This Friday, Iggy Pop released what may prove to be one of his last albums, the Josh Homme collaboration, Post-Pop Depression. The album was announced suddenly in January, and the hype heated up when pop and Homme performed the single “Gardenia” on The Late Show with Stephen Colbert. Considering what Pop and Homme have both accomplished throughout their careers, the thought of them working together was naturally exciting, and when we consider what they’ve both done, they really seem like a perfect fit.
For one thing, both Pop and Homme have been all over the map as musicians. With Pop, we watched him start-out as the brutal frontman of the proto-punk Stooges, before going solo, and working with David Bowie on twin masterpieces The Idiot and Lust for Life. From then on, we’ve essentially watched Pop do whatever he wants; he embraced synthesizers on Blah Blah Blah, and later on would experiment with jazz on a collaboration with Medeski, Martin & Wood. Pop has left a legacy by defining himself as someone who will try anything once.
Homme is perhaps a bit less flexible, but he’s still done quite a bit over the years. After beginning his career with the stoner-metal legends Kyuss, he formed his most successful band Queens of the Stone Age, which kept the vibes of Kyuss, while adding a more aggressive, punk-rockier edge. While this was going on, he collaborated with Jesse Hughes on the garage rock of Eagles of Death Metal. While these acts have certainly differed in certain ways, they share a love of the spirit and ethos of rock ‘n roll — which of course, has practically defined Iggy Pop.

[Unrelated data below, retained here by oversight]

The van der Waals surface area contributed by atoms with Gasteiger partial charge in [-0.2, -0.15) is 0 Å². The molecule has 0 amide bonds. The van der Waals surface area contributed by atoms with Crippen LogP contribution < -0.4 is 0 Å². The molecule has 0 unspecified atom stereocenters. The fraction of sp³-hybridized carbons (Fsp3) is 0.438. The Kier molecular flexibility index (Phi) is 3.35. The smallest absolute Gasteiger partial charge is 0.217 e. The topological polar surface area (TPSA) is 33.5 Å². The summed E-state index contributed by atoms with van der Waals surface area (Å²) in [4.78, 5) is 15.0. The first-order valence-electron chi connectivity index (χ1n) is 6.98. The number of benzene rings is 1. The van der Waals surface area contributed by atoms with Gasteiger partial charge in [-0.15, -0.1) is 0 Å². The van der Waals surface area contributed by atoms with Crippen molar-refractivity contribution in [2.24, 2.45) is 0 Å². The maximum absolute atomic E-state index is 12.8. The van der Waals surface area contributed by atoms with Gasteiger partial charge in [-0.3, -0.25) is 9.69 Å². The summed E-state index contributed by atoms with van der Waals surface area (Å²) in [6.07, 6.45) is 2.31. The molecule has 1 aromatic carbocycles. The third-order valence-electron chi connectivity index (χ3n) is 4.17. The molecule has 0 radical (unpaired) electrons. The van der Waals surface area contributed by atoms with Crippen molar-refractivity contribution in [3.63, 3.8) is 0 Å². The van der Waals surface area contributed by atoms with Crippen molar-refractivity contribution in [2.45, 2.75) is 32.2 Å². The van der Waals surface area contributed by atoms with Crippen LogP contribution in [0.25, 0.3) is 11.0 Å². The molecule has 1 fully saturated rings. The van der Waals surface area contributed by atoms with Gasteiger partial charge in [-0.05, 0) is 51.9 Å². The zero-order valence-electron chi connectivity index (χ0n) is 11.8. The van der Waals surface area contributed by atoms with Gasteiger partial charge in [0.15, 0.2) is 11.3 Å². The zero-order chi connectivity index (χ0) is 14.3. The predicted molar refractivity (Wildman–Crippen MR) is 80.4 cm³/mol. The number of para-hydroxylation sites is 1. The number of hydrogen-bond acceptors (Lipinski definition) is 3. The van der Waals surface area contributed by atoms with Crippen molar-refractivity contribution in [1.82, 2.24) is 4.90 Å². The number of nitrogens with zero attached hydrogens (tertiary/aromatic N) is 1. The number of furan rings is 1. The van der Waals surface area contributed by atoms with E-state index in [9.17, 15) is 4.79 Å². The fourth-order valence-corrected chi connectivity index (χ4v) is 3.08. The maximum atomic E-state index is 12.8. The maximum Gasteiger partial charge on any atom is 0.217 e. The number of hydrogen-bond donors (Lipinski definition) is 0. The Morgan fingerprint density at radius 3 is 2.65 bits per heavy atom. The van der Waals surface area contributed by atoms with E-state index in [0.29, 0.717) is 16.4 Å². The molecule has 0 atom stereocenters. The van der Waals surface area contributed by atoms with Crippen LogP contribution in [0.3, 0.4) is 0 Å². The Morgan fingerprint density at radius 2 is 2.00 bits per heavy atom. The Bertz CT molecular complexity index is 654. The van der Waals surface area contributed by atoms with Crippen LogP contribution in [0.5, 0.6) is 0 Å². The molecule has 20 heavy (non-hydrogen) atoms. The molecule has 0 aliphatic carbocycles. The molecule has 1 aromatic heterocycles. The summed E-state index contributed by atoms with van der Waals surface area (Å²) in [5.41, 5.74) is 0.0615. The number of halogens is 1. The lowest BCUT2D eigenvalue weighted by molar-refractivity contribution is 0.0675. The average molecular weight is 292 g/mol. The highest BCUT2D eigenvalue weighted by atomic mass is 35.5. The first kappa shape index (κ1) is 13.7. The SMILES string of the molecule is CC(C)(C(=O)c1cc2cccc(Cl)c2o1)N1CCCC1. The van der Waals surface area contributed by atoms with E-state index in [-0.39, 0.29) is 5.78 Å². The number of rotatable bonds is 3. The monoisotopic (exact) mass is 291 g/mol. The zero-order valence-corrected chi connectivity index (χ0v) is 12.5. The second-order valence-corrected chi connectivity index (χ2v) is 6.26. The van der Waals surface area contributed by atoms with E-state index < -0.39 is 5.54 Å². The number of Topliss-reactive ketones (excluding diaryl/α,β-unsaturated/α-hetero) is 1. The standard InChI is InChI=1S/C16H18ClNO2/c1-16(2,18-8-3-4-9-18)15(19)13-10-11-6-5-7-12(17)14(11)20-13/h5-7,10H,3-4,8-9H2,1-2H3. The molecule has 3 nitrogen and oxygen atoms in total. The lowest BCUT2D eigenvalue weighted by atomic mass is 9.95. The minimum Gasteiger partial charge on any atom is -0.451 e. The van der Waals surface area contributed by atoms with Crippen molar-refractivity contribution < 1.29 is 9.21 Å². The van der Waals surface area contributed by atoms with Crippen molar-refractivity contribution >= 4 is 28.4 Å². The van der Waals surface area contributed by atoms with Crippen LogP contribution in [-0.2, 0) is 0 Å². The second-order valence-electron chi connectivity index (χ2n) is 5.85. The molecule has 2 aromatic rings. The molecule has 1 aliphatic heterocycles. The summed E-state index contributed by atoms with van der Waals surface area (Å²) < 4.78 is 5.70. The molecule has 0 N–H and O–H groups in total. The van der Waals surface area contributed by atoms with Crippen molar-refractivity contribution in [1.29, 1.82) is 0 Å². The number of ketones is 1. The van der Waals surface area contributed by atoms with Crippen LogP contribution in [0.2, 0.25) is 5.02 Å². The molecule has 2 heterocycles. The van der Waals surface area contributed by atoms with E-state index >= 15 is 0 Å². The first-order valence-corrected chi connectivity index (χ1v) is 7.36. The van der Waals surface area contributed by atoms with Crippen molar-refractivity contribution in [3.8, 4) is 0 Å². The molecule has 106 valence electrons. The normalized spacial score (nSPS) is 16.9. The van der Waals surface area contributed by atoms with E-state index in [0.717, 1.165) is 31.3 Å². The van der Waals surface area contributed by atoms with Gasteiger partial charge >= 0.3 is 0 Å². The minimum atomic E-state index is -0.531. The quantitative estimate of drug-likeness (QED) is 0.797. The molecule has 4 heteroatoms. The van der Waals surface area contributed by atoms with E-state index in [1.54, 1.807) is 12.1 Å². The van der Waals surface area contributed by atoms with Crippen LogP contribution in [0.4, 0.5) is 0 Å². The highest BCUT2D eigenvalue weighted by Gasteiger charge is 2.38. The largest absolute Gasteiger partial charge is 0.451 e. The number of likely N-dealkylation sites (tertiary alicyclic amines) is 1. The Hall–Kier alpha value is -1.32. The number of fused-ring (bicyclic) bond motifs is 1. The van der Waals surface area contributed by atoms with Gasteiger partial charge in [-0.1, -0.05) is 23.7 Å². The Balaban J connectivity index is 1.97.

What would seem to unite Pop and Homme the most is that they have a mutual desire to keep the “f*ck you” attitude that made rock ‘n roll so essential in the first place, while adding new elements to keep things fresh. For Pop, it was the raw power of…Raw Power that wrote the blueprint for punk rock. At this point, Sabbath and Zeppelin had already solidified what would be known as heavy metal, but the Stooges blew their doors off by making it faster, angrier, and snottier. Homme, on the other hand, married metal and psychedelia with Kyuss, and then married them both to punk with QOTSA. Essentially, both musicians act as revivalists and innovators simultaneously. They have a similar belief in what rock ‘n roll is supposed to be, which made them a natural pairing.
Often times, their incendiary nature explodes onto the stage with them. Pop has been one of the most electrifying live performers around for decades now, and even though he’s well into his 60s, he’s still searching and destroying like no other. As for Homme, he brings an unrivaled intensity to the stage, performing with a conviction that is lacking in many of today’s more prominent rock acts. When we watch either of these men perform live, we are seeing rock ‘n roll passion at its most intense. Iggy Pop and Josh Homme are both true believers of the highest order.
What the release of “Gardenia” told us was that this collaboration would not be a mere “Stooges-meets-QOTSA” deal (although if we’re being honest, that would actually be pretty awesome). Rather, it would be the result of two musicians who spent their careers takings risks coming together and creating something new and exciting in its own right. The pair has nearly 70 years of experience between them, but they are still pushing boundaries and creating new ground. That’s why the notion of an Iggy Pop-Josh Homme collaboration was such an exciting proposition, and that’s why if this truly is the last album of Iggy Pop’s storied career, he will have gone out in a suitably explosive fashion.